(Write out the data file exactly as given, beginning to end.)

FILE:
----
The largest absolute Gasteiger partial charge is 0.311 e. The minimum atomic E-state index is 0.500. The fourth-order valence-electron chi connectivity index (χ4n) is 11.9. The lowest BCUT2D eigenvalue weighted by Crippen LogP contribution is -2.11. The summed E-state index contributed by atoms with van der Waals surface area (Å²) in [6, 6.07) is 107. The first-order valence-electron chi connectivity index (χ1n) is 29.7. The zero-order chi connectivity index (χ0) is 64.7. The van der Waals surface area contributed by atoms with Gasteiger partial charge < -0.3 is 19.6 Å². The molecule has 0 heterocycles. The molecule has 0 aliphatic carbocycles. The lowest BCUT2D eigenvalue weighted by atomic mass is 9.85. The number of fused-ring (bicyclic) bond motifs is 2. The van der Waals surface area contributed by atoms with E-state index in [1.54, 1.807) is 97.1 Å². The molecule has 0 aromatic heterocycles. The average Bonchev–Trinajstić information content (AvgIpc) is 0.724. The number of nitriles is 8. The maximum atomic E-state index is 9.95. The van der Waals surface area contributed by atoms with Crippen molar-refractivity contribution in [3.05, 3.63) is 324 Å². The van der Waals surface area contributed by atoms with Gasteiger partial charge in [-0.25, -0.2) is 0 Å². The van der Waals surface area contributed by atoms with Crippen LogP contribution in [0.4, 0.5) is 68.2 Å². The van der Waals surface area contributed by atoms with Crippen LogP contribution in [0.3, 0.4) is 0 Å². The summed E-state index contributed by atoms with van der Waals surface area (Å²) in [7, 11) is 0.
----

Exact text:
The largest absolute Gasteiger partial charge is 0.311 e. The minimum atomic E-state index is 0.500. The fourth-order valence-electron chi connectivity index (χ4n) is 11.9. The lowest BCUT2D eigenvalue weighted by Crippen LogP contribution is -2.11. The summed E-state index contributed by atoms with van der Waals surface area (Å²) in [6, 6.07) is 107. The first-order valence-electron chi connectivity index (χ1n) is 29.7. The zero-order chi connectivity index (χ0) is 64.7. The van der Waals surface area contributed by atoms with Gasteiger partial charge < -0.3 is 19.6 Å². The molecule has 0 heterocycles. The molecule has 0 aliphatic carbocycles. The lowest BCUT2D eigenvalue weighted by atomic mass is 9.85. The number of fused-ring (bicyclic) bond motifs is 2. The van der Waals surface area contributed by atoms with E-state index in [1.54, 1.807) is 97.1 Å². The molecule has 0 aromatic heterocycles. The average Bonchev–Trinajstić information content (AvgIpc) is 0.724. The number of nitriles is 8. The maximum atomic E-state index is 9.95. The van der Waals surface area contributed by atoms with Crippen molar-refractivity contribution in [3.05, 3.63) is 324 Å². The van der Waals surface area contributed by atoms with Gasteiger partial charge in [-0.25, -0.2) is 0 Å². The van der Waals surface area contributed by atoms with Crippen LogP contribution in [0.4, 0.5) is 68.2 Å². The van der Waals surface area contributed by atoms with Crippen LogP contribution in [0.3, 0.4) is 0 Å². The summed E-state index contributed by atoms with van der Waals surface area (Å²) in [7, 11) is 0.